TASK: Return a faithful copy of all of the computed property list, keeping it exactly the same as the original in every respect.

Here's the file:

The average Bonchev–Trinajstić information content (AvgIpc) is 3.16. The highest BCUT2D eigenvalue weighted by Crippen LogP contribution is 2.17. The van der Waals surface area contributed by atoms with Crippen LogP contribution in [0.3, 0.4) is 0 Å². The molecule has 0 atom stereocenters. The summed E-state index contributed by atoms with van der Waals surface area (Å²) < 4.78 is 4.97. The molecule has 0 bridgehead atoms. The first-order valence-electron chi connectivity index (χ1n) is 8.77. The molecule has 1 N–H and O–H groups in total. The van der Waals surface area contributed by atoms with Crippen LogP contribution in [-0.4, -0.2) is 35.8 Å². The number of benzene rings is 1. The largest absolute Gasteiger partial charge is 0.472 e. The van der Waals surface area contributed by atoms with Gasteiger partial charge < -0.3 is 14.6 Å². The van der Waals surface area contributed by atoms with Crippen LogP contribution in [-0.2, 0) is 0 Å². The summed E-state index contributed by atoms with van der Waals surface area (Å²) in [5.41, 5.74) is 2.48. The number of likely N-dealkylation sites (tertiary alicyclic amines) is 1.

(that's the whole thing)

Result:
The average Bonchev–Trinajstić information content (AvgIpc) is 3.16. The highest BCUT2D eigenvalue weighted by Crippen LogP contribution is 2.17. The van der Waals surface area contributed by atoms with Crippen LogP contribution in [0.3, 0.4) is 0 Å². The molecule has 0 atom stereocenters. The summed E-state index contributed by atoms with van der Waals surface area (Å²) < 4.78 is 4.97. The molecule has 0 bridgehead atoms. The first-order valence-electron chi connectivity index (χ1n) is 8.77. The molecule has 1 N–H and O–H groups in total. The van der Waals surface area contributed by atoms with Crippen LogP contribution in [-0.4, -0.2) is 35.8 Å². The number of benzene rings is 1. The largest absolute Gasteiger partial charge is 0.472 e. The van der Waals surface area contributed by atoms with Gasteiger partial charge < -0.3 is 14.6 Å². The van der Waals surface area contributed by atoms with Crippen LogP contribution in [-0.2, 0) is 0 Å². The summed E-state index contributed by atoms with van der Waals surface area (Å²) in [5.41, 5.74) is 2.48. The number of likely N-dealkylation sites (tertiary alicyclic amines) is 1.